Ever had your life flashed before your eyes?
If haven't, lucky for you. Because trust me, it's not a pretty picture. As I stood there with my back up against the wall, all these scenes entered my brain: my first bike (pink, for Pete's sake), the time I entered high school and humiliated myself at the end of the day, my prized possession (Leo Cavanaugh's dirty shirt) and him.
No, not Leo. He was an object of my secret fantasies, as he found out on that fateful day in high school. No, it was different.
"Do I scare you?" he said in that monotone voice of his. He moved closer, so close I can see his electric blue eyes, riddled with anger like I always see them.
I pressed myself even harder on the wall, avoiding all means of contact with him. "Not even close."
I expected him to frown, growl even, since he had the temper. Instead, his lips formed a small smile. A rare one, I might add. This guy was as grumpier as you can get.
"Adrienne," he said calmly. "Did you steal my painting?"
He can't get an answer from me. Never.
A stony silence reigned. I looked around us, but my fear was confirmed: there was no one around, and I was alone with him.
My phone suddenly rang from my jeans pocket. I highly doubt I can answer it without risking a chance of him stealing it, so I just let it go.
One ring, two rings, three.
"It's Adrienne. Leave—hey, what the hell? Cut that out, Steve! Motherf—"
I knew as I heard Gin's voice that I was officially, and utterly, dead.
"ADRIENNE, WHERE THE HELL ARE YOU? Listen, I hid the painting under your bed, alright? That little dipshit won't see it again, for sure! Haha, later, homie!"
I hate you, Ginger Parker. When I get killed, I swear you're the first one I'll visit.
Everything else was quiet again as Gin's voicemail stopped. He made a satisfied face, and crossed his arms.
"So," he said.
"You brought this on you, you know," I cut him out before he can finish... whatever he was going to say. "If you didn't ruin my sketch I never would've gotten revenge."
He didn't reply. He just stared. Stared and stared with his eyes, like I was some boring TV show he couldn't figure out.
In what seemed like ages, he sighed, and turned around.
I gaped. Is that it? I wasn't going to be slaughtered? Hanged from a tree, even?
He suddenly spoke. "Just... give it back to me." He walked away, leaving me to wonder if I'll find him in my house later that night with a chainsaw.
Gin laughed so hard on the phone she sounded like she just exchanged vocal chords with a hyena.
I waited for her to calm down. "It's not funny," I said blithely as I absently traced the pattern on my bedspread.
"Yeah, it is," she argued. "Don't you see? You made history today. Nobody gets away from Jeremy Markowitz without having a serious need for painkillers. Nobody," she emphasized with a sinister tone.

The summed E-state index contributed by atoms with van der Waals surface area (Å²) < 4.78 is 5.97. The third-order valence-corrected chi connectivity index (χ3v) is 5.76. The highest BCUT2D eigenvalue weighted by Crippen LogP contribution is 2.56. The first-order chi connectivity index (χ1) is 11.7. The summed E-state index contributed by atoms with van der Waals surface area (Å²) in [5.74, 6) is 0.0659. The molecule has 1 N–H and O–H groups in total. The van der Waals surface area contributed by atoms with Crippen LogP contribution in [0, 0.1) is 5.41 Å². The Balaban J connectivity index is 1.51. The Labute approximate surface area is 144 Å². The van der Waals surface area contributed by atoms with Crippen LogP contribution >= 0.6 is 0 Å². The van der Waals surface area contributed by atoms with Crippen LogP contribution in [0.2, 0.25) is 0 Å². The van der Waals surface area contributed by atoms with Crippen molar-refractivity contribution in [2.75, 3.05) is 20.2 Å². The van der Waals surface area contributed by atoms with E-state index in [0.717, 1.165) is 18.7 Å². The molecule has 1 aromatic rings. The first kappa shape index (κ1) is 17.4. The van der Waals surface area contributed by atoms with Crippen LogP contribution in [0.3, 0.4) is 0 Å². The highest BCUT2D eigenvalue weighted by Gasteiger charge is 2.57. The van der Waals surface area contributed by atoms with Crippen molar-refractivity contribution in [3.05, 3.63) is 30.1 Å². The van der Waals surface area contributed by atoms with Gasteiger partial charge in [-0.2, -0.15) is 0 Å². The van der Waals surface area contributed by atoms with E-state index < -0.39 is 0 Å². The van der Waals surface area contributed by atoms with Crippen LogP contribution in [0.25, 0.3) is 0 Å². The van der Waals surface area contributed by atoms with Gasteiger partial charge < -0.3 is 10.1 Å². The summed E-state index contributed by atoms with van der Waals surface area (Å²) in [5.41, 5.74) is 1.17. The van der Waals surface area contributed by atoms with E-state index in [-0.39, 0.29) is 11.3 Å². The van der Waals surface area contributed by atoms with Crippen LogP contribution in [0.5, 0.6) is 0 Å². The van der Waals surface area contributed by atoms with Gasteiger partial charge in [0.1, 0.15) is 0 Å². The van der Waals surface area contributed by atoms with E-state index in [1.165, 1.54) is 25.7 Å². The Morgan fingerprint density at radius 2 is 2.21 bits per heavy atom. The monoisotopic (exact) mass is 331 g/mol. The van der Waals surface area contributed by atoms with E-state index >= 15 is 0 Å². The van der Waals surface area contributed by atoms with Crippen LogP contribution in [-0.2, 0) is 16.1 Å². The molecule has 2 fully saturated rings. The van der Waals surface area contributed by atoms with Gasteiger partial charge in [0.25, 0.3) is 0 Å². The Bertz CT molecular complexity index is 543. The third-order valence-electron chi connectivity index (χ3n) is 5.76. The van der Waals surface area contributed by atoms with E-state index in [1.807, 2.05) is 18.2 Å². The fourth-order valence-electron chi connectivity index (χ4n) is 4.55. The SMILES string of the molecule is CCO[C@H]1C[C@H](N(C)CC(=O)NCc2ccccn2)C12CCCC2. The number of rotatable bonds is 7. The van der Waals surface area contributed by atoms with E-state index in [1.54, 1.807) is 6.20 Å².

"Hell yeah! You heard the rumours about him. You're lucky he didn't molest you or anything."
I made a face and sat upright on my bed. "You're a freak, Gin. Really."
After apologizing about the voicemail, Gin finally said goodbye testily, as her mom had shouted that she wasn't the only one in their house with phone rights.
I tossed the cordless on the edge of my bed and sighed. My best friend was right; I was lucky. At school, Jeremy was feared by everyone. All those rumours about him that I've heard came into my head, and I shuddered, and it wasn't because from the cold air that entered my room.
Sighing, I got up and paced around my room and picked up my volleyball. I never really played, in fact I suck, but I just bought it for company, like that movie with Tom Hanks. Surprisingly, it proved quite a weapon against my older brother Mickey whenever he annoyed me.
I tossed it in the air, and just proving how much I suck, I missed it. I watched as it bounced on the floor and under my bed. I bent down and lifted the bedcover to get it.
The volleyball was right next to my prized Leo shirt and an old baseball glove. Beside that, was a painting.
Well, I had guessed it was. I mean, Gin had shouted she hid it under my bed after she stole it from the art room this morning. I was just about to meet her then, since I acted as a lookout, but I was suddenly cornered by you-know-who.
I pulled it out, and it was covered in some kind of brown paper. Despite earlier, I laughed when I placed it on my bed. I mean, really. I've seen Jeremy's other artwork, and
truth be told, the guy can't paint for crap. Why bother protect something that's going to be a laughingstock, anyway? Not that anyone would. They'll be too terrified.
Still, I figured I should see it. This is my revenge after all. I should relish the moment, right?
I tore the paper from the side and ran it all the way from the bottom, and looked at the painting. I gasped.
I ran. Through the streets, pass houses, dodging people. I hadn't bothered slowing down, even with the painting in one hand. Finally, I arrived in front of a Victorian style home with a quaint little garden that really didn't match with the person living inside it. I finally caught my breath and with my free hand, I knocked.
The door opened, and Jeremy Markowitz stared at me. Smirking, he motioned me inside, but I didn't move.
"Here it is." I held out the newly wrapped canvas.
He didn't move, either. "You stole it. It's yours."
I laid it on the porch and mumbled a goodbye as I walked away back to the sidewalk.
I turned around, and saw that Jeremy picked it up and tore the wrapping away, revealing the painting. It was a girl with long auburn hair, shaded in many places, as if there was a light in the painting that made it look that way. Her warm brown eyes shone with her secrets, and at her chin, there was a tiny scar where she had fallen off her pink bike and needed stitches.
It was me.
I gave him a tiny smile, and continued to walk away. My phone rang, and this time I was able to answer it.